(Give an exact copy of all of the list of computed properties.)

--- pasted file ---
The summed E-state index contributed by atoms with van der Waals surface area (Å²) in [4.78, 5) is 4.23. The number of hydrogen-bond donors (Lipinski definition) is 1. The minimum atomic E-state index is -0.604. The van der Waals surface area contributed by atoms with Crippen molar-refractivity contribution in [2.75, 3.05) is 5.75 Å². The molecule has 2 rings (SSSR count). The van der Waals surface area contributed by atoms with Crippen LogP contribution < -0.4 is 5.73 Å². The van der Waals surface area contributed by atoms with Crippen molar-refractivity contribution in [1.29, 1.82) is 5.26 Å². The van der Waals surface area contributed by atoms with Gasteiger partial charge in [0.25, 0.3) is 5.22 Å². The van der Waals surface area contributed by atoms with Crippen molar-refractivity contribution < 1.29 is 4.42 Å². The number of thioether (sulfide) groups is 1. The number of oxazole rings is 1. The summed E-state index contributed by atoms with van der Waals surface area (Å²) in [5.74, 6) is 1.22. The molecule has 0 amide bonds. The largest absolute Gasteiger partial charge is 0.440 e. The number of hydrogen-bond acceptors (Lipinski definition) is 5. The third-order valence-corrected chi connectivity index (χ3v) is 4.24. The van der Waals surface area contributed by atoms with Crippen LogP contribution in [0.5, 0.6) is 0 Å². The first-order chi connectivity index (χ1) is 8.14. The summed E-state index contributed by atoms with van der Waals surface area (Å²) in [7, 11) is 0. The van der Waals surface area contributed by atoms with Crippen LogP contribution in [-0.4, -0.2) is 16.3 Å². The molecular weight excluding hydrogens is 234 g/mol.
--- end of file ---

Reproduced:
The summed E-state index contributed by atoms with van der Waals surface area (Å²) in [4.78, 5) is 4.23. The number of hydrogen-bond donors (Lipinski definition) is 1. The minimum atomic E-state index is -0.604. The van der Waals surface area contributed by atoms with Crippen molar-refractivity contribution in [2.75, 3.05) is 5.75 Å². The molecule has 2 rings (SSSR count). The van der Waals surface area contributed by atoms with Crippen LogP contribution < -0.4 is 5.73 Å². The van der Waals surface area contributed by atoms with Crippen molar-refractivity contribution in [1.29, 1.82) is 5.26 Å². The van der Waals surface area contributed by atoms with Gasteiger partial charge in [0.25, 0.3) is 5.22 Å². The van der Waals surface area contributed by atoms with Crippen molar-refractivity contribution < 1.29 is 4.42 Å². The number of thioether (sulfide) groups is 1. The number of oxazole rings is 1. The summed E-state index contributed by atoms with van der Waals surface area (Å²) in [5.74, 6) is 1.22. The molecule has 0 amide bonds. The largest absolute Gasteiger partial charge is 0.440 e. The number of hydrogen-bond acceptors (Lipinski definition) is 5. The third-order valence-corrected chi connectivity index (χ3v) is 4.24. The van der Waals surface area contributed by atoms with Crippen LogP contribution in [0.5, 0.6) is 0 Å². The first-order chi connectivity index (χ1) is 8.14. The summed E-state index contributed by atoms with van der Waals surface area (Å²) in [7, 11) is 0. The van der Waals surface area contributed by atoms with Crippen LogP contribution in [-0.4, -0.2) is 16.3 Å². The molecular weight excluding hydrogens is 234 g/mol.